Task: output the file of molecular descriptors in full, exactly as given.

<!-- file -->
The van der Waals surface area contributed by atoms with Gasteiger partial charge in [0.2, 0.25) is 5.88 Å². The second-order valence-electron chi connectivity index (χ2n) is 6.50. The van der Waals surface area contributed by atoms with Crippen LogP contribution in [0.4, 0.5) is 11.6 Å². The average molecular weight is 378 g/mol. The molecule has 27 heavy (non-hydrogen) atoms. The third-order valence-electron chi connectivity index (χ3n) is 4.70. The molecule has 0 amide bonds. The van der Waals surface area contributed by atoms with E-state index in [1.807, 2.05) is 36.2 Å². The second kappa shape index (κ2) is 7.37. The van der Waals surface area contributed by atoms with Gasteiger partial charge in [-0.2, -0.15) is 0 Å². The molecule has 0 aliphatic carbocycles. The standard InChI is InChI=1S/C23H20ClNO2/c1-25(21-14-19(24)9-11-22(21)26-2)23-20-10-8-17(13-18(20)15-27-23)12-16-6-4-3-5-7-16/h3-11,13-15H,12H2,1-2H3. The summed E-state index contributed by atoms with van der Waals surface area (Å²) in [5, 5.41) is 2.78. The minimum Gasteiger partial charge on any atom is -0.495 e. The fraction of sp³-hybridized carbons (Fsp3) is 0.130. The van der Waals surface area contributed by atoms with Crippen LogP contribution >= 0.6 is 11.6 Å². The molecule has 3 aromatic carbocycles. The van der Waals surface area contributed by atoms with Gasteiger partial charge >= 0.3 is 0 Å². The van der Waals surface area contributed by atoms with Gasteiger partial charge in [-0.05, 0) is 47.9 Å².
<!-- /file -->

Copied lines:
The van der Waals surface area contributed by atoms with Gasteiger partial charge in [0.2, 0.25) is 5.88 Å². The second-order valence-electron chi connectivity index (χ2n) is 6.50. The van der Waals surface area contributed by atoms with Crippen LogP contribution in [0.4, 0.5) is 11.6 Å². The average molecular weight is 378 g/mol. The molecule has 27 heavy (non-hydrogen) atoms. The third-order valence-electron chi connectivity index (χ3n) is 4.70. The molecule has 0 amide bonds. The van der Waals surface area contributed by atoms with E-state index in [1.807, 2.05) is 36.2 Å². The second kappa shape index (κ2) is 7.37. The van der Waals surface area contributed by atoms with Gasteiger partial charge in [-0.2, -0.15) is 0 Å². The molecule has 0 aliphatic carbocycles. The standard InChI is InChI=1S/C23H20ClNO2/c1-25(21-14-19(24)9-11-22(21)26-2)23-20-10-8-17(13-18(20)15-27-23)12-16-6-4-3-5-7-16/h3-11,13-15H,12H2,1-2H3. The summed E-state index contributed by atoms with van der Waals surface area (Å²) in [5, 5.41) is 2.78. The minimum Gasteiger partial charge on any atom is -0.495 e. The fraction of sp³-hybridized carbons (Fsp3) is 0.130. The van der Waals surface area contributed by atoms with Crippen LogP contribution >= 0.6 is 11.6 Å². The molecule has 3 aromatic carbocycles. The van der Waals surface area contributed by atoms with Gasteiger partial charge >= 0.3 is 0 Å². The van der Waals surface area contributed by atoms with Gasteiger partial charge in [-0.05, 0) is 47.9 Å².